Morgen on June 4, 2009 at 2:44 pm
I posted earlier this week on some comments that Judge Sotomayor made while sitting on a panel at the 2004 American Constitutional Society Conference. It took a little digging to find these and as I had not seen them posted or discussed anywhere else I thought they were notable. Especially since they were fairly suggestive of strong beliefs that Sotomayor holds (or held) regarding judicial activism and the balance of power between the judiciary branch and other branches of government. It was a very long post which did not attract any attention.
Well, I believe my earlier post just became a little more significant. Judge Sotomayor turned in to the Senate Judiciary Committee today an extensive Questionnaire required of all judicial nominees. Take a look at what happens to be missing from the top of page 74:
I contributed to the panel, “The Future of Judicial Review: The View from the Bench” at the 2004 National Convention. The official theme was “Liberty and Equality in the 21st Century.” I have not found a draft of prepared remarks and have no knowledge if a video of this event exists.
Now I want to stress that there is no way to know whether this was an intentional omission on her part – and personally, I do not believe it was. Since it was a panel discussion, and not a formal, prepared speech, I think she is entitled to the benefit of the doubt (even though these were clearly prepared remarks).
The point is that these comments have not officially been submitted for the record, and will not be unless someone brings this to the attention of the Judiciary Committee or perhaps Judge Sotomayor herself. Perhaps a little help from one of our higher profile blogging friends is in order? Here is the link once again to her full comments from this event.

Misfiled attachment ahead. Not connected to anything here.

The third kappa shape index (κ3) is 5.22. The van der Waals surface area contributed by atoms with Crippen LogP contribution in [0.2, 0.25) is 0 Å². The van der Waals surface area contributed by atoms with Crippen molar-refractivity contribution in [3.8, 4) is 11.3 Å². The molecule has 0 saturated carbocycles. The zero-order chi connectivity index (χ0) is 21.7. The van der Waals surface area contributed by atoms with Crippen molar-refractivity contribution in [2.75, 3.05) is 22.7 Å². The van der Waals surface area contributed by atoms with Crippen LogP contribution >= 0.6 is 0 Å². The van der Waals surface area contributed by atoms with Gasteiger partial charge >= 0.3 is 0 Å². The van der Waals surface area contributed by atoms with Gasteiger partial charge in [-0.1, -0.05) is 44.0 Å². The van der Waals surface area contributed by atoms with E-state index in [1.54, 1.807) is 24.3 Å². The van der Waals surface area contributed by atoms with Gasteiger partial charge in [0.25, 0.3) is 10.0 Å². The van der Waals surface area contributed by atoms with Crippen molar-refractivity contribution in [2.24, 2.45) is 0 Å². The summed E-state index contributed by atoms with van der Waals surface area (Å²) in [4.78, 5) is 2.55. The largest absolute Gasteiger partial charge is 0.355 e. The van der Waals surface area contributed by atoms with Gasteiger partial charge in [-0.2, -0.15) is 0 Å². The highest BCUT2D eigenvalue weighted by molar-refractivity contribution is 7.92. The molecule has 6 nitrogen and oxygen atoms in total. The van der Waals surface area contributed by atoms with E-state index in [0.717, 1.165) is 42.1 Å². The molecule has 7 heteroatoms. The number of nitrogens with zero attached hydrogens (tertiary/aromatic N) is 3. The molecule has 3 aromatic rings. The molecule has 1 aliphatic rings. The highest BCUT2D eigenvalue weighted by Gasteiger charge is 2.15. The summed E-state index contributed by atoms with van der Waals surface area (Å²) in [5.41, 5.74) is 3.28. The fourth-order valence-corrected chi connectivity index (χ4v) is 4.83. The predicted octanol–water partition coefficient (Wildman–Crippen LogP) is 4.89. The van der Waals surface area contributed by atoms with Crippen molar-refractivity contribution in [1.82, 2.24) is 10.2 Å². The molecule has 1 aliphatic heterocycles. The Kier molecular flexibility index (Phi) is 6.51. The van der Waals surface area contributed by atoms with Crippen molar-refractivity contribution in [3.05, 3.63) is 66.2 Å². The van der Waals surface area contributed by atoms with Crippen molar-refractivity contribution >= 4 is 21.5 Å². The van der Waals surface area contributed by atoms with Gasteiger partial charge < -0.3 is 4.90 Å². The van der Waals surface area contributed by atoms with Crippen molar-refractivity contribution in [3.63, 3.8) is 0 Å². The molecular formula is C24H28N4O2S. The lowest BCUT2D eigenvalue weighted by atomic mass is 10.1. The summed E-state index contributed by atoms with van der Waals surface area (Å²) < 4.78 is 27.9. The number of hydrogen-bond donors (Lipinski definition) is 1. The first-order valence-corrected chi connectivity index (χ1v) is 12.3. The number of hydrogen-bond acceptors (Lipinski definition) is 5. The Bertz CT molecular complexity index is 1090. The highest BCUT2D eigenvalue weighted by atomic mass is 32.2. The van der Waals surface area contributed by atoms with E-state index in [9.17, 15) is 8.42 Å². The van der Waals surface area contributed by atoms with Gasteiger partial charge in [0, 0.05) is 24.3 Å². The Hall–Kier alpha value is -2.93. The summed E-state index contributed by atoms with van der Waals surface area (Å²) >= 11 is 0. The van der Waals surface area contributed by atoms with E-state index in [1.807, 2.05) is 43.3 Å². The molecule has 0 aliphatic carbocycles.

The omission noted concerns a memo that Sotomayor signed [ed. in 1981] as a member of a three-person task force of the Puerto Rican Legal Defense & Education Fund, in which she objects to the reinstatement of the death penalty in New York state, on the basis, among other things, of her contention that “Capital punishment is associated with evident racism in our society.”
As it turns out, there is a link between this memo that Wendy notes and the missing transcript from the 2004 ACS Conference that I referenced in this post. In her comments at the ACS Conference, as I noted in my prior post earlier this week, Judge Sotomayor spoke out very aggressively against the Antiterrorism and Effective Death Penalty Act of 1996 (AEDPA), calling it “really radical” and all but saying that it was an unconstitutional seizure of power away from the judiciary. The main purpose of the AEDPA was to make it much more difficult for defendants sentenced to the death penalty in State criminal actions to appeal their cases in the federal court system. (Unless there was a clear violation by the State Courts of existing law or precedent as established by the U.S. Supreme Court).
I was going to make note of this connection with the AEDPA and the implication that this may suggest that Judge Sotomayor is opposed to the death penalty, but my earlier post was very long as it was and this connection was not entirely clear. However, with the information that Wendy Long has brought to light I think her comments in 2004 reinforce the likelihood that Judge Sotomayor is personally opposed to the death penalty.
Category: Politics |